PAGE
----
Friday, August 28, 2015

Converted into Japanese

Words from other languages are converted into English words all the time. You can find English words that came from almost any language you can think of, from Arabic (algebra) to Zulu (impala). Of course, the borrowing of words goes the other way, as well. English words show up in most other languages. Often these borrowings are obvious. Once while listening to a German-language radio station over the Web, I was surprised by how often English words came up, and they were pronounced just as they would be in most English-speaking countries.

Such is not the case in Japan, however. Many Japanese words came from English, but they don't sound like it or look like it. Vivian Cook comments on this in her book It's All in a Word. In the Japanese language, she writes, all words and, in fact, all syllables must end with a vowel, with the exception of the letter "n." Thus the English word hamburger becomes hanbaagaa in Japanese.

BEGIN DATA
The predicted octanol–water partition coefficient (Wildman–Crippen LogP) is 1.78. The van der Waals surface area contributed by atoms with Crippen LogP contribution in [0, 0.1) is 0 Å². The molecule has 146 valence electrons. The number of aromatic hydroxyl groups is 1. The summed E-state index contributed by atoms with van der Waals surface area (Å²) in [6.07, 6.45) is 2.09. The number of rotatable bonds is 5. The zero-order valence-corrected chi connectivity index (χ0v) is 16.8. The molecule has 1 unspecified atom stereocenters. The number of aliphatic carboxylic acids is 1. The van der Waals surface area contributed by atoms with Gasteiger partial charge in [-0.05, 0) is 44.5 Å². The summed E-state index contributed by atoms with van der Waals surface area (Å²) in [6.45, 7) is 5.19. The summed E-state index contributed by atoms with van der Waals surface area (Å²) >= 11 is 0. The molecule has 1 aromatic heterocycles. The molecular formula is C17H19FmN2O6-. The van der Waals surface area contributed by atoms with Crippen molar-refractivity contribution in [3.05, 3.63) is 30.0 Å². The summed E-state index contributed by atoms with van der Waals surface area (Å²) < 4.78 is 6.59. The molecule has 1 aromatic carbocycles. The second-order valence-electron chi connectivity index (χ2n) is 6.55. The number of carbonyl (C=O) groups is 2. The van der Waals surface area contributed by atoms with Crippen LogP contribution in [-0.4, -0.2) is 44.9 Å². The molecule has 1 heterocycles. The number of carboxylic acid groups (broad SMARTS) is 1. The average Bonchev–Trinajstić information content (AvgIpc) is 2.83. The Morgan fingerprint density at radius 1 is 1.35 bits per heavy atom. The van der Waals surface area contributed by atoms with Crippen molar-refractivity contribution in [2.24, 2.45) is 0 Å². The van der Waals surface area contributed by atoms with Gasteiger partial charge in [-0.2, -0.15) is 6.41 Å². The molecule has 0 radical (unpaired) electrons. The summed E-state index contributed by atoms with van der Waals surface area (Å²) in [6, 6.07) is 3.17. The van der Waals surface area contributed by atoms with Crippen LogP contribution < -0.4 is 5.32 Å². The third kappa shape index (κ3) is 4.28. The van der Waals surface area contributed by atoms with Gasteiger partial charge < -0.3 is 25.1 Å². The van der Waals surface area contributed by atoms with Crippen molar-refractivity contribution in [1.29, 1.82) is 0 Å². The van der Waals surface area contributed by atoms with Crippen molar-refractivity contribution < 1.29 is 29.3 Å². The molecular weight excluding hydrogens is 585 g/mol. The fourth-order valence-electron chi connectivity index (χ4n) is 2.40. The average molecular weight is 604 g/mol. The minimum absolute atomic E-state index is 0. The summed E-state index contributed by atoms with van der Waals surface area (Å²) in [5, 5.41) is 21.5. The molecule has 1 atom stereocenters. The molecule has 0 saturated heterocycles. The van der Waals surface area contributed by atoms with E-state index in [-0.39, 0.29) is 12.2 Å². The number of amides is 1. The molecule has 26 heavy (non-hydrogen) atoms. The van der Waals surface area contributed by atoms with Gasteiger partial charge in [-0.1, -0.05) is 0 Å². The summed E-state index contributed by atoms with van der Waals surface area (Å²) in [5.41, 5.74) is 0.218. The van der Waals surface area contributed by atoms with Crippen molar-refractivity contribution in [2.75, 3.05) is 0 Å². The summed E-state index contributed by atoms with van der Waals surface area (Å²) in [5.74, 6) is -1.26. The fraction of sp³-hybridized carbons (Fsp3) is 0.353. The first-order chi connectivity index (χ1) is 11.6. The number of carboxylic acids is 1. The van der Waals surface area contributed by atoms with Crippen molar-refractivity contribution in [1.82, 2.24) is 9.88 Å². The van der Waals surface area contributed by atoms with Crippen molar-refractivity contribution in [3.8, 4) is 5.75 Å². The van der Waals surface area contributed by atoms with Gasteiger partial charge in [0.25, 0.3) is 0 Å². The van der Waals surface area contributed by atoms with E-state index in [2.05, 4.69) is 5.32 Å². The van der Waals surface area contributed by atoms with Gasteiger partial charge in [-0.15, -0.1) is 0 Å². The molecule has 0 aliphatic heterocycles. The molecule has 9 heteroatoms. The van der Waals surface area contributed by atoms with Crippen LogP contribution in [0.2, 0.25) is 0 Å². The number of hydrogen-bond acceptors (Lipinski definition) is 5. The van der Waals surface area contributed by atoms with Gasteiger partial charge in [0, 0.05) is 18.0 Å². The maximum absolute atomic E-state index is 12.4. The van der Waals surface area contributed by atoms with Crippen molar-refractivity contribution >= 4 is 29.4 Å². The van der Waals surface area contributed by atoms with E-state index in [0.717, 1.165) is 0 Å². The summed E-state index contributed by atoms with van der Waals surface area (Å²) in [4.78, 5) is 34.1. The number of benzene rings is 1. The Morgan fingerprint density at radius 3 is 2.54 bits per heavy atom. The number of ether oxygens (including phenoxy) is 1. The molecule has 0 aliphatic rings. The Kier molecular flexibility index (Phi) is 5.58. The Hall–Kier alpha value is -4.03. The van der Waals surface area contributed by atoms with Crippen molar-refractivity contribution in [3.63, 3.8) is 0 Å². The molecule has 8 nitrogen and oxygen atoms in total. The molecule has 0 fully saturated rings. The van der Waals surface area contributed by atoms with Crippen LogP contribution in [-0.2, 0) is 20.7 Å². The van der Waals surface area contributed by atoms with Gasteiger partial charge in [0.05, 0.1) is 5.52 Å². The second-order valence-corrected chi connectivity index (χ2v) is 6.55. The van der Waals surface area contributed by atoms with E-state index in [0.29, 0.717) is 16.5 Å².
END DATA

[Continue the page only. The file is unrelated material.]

Sometimes Japanese adds syllables to English words and phrases. Other times it subtracts syllables. Here are some examples Cook provides:

strike - sutoraiike

green peas - gurin-piisu

hot line - hotto rain

drugs - doraggu

word processor - waa-puro

printer - purintaa

paper clip - kurippu

postcard - posutokaado

personal computer -paso kaon

convenience store - konbini

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